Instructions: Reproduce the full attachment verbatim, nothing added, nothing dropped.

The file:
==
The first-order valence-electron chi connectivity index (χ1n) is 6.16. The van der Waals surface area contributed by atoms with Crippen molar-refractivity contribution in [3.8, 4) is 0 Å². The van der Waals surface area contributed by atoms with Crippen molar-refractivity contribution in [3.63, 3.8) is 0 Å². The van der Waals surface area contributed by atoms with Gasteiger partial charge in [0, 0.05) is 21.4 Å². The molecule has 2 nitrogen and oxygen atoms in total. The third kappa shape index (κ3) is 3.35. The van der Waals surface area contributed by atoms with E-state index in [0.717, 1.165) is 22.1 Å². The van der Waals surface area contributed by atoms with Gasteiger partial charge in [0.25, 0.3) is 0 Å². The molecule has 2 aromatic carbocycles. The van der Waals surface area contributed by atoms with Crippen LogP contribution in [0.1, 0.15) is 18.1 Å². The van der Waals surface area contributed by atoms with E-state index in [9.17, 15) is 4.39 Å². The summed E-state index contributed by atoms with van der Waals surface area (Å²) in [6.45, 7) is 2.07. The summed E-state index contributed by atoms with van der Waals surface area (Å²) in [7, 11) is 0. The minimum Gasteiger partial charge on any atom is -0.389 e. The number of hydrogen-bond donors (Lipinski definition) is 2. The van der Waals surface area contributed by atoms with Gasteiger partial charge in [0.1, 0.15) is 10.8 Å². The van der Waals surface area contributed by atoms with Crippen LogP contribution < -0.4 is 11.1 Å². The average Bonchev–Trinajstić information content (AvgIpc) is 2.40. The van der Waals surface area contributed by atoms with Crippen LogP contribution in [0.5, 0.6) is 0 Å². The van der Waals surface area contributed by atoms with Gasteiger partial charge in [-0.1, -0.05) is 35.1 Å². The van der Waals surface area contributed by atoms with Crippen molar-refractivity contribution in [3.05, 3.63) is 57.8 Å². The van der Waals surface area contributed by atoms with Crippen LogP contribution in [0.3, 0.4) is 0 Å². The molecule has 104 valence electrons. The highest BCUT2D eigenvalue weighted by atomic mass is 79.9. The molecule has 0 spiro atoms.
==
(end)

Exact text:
The first-order valence-electron chi connectivity index (χ1n) is 6.16. The van der Waals surface area contributed by atoms with Crippen molar-refractivity contribution in [3.8, 4) is 0 Å². The van der Waals surface area contributed by atoms with Crippen molar-refractivity contribution in [3.63, 3.8) is 0 Å². The van der Waals surface area contributed by atoms with Gasteiger partial charge in [0, 0.05) is 21.4 Å². The molecule has 2 nitrogen and oxygen atoms in total. The third kappa shape index (κ3) is 3.35. The van der Waals surface area contributed by atoms with E-state index in [0.717, 1.165) is 22.1 Å². The van der Waals surface area contributed by atoms with Gasteiger partial charge in [0.25, 0.3) is 0 Å². The molecule has 2 aromatic carbocycles. The van der Waals surface area contributed by atoms with Crippen LogP contribution in [0.1, 0.15) is 18.1 Å². The van der Waals surface area contributed by atoms with E-state index in [9.17, 15) is 4.39 Å². The summed E-state index contributed by atoms with van der Waals surface area (Å²) in [6.45, 7) is 2.07. The summed E-state index contributed by atoms with van der Waals surface area (Å²) in [7, 11) is 0. The minimum Gasteiger partial charge on any atom is -0.389 e. The number of hydrogen-bond donors (Lipinski definition) is 2. The van der Waals surface area contributed by atoms with Gasteiger partial charge in [0.1, 0.15) is 10.8 Å². The van der Waals surface area contributed by atoms with Crippen LogP contribution < -0.4 is 11.1 Å². The average Bonchev–Trinajstić information content (AvgIpc) is 2.40. The van der Waals surface area contributed by atoms with Crippen LogP contribution in [0.5, 0.6) is 0 Å². The van der Waals surface area contributed by atoms with Gasteiger partial charge in [-0.1, -0.05) is 35.1 Å². The van der Waals surface area contributed by atoms with Crippen molar-refractivity contribution in [3.05, 3.63) is 57.8 Å². The van der Waals surface area contributed by atoms with Crippen LogP contribution in [0.3, 0.4) is 0 Å². The molecule has 104 valence electrons. The highest BCUT2D eigenvalue weighted by atomic mass is 79.9. The molecule has 0 spiro atoms.